To crown it all
When Uncle Bisi telephoned and announced in a thunderous voice that he was coming over to the flat for an 'Extraor- dinary Family Meeting', my heart sank. Whatever was it all about? Had he taken a new wife, and if so would we have to look after the old one?
Olumba and I immediately set about tidying up, with Omalara assiduously untidying-up after us. Finally, when all the mess had been piled precariously in a cor- ner and Olumba had thrown a tablecloth over the heap, a ponderous knock announced Uncle Bisi. A smile cracked his stern features as I splashed his favourite gin into a glass.
`My friends,' he began at last, pressing the tips of his bejewelled fingers together, `it has been asseverated that there lives a king, here in Brixton. He is reported to reside at —', and here Uncle Bisi gave the name of a Brixton street. 'Most West African kings abide at Chester Terrace, Regents Park, but a Brixton king is a rare find indeed. It is possible he could be a king of my own people. Truly — ah wonderful! We must find this monarch!'
`Do you want to do obeisance and pay him your respects?' I asked.
`Categorically no. I wish to make him an honorary director, without power, profit or payroll, of my groundnut export corpora- tion. Think how it will look on the writing paper: "Director — King So-and-So"! Olumba!'
`Yes, Uncle Bisi?'
`Tomorrow, drop all plans, return to the aforementioned area and search for the king. When you locate the monarch, order Mama Zeng to prepare a large supper with — ah — kola nuts and champagne, so I can do him honour and directorise him.'
`Yes, Uncle Bisi.'
So on the following day the three of us set out on a wild goose chase for an elusive king. The trouble with king-hunting with a 22-month-old baby is that the baby will insist on being carried by her mother. While Olumba happily wheeled the empty pushchair, my biceps painfully jellified.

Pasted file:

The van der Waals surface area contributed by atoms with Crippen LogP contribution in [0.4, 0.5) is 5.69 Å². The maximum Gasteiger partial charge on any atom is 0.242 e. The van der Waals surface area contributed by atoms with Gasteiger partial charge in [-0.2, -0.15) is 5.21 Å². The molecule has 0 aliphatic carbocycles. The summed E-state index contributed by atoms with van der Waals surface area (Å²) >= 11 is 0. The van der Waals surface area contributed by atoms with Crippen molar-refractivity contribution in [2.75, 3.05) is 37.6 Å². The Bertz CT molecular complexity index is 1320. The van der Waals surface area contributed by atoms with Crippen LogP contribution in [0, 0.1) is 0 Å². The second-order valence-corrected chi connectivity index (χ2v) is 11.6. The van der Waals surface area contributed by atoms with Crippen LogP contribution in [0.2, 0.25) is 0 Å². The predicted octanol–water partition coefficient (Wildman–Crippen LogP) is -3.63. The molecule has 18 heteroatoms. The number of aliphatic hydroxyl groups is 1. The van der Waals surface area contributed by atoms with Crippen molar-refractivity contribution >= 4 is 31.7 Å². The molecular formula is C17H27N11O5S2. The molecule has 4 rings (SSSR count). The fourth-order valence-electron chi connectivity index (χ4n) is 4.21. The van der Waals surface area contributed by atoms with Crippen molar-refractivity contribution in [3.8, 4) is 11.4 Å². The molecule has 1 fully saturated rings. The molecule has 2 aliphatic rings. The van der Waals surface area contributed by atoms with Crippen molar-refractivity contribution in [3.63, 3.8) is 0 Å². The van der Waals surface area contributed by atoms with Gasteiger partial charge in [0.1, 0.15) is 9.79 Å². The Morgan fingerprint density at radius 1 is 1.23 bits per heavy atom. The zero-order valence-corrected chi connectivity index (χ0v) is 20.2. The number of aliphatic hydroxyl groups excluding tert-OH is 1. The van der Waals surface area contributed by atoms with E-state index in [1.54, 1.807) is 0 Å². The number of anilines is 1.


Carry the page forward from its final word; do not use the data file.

The king's road proved to be an endless, terraced street. The original King's Road in Chelsea ends with the World's End (a pub), but this street seemed to be inter- minable. None of the householders or gatepost loungers had heard of the mysteri- ous king. All at once I noticed a small, wide-eyed boy listening open-mouthed to our 'Excuse me, have you seen a king?' story. He seemed an earnest child, aged about seven, his spindly legs protruding from seven-league trainers.
`A king! A king! I know where he lives!' he cried, dancing in excitement. 'His name is on the door! Every day I read it! My daddy is Nigerian and I know we have many kings. But this king I have never seen — only his name. Hurry-o!'
Panting we followed, and soon stood staring at a garage door inscribed: KING ONSTANT USE `See!' the child cried, eyes shining, as he pointed with pride towards the strange name. He appeared to be so delighted that we had not the heart to show him the other half of the garage door, which had been jammed open. On this door was clearly written a jigsaw message, proclaiming: NO PAR GARAGE IN C With nods of thanks to the little boy, we three kingless ones returned to Uncle Bisi to report our failure.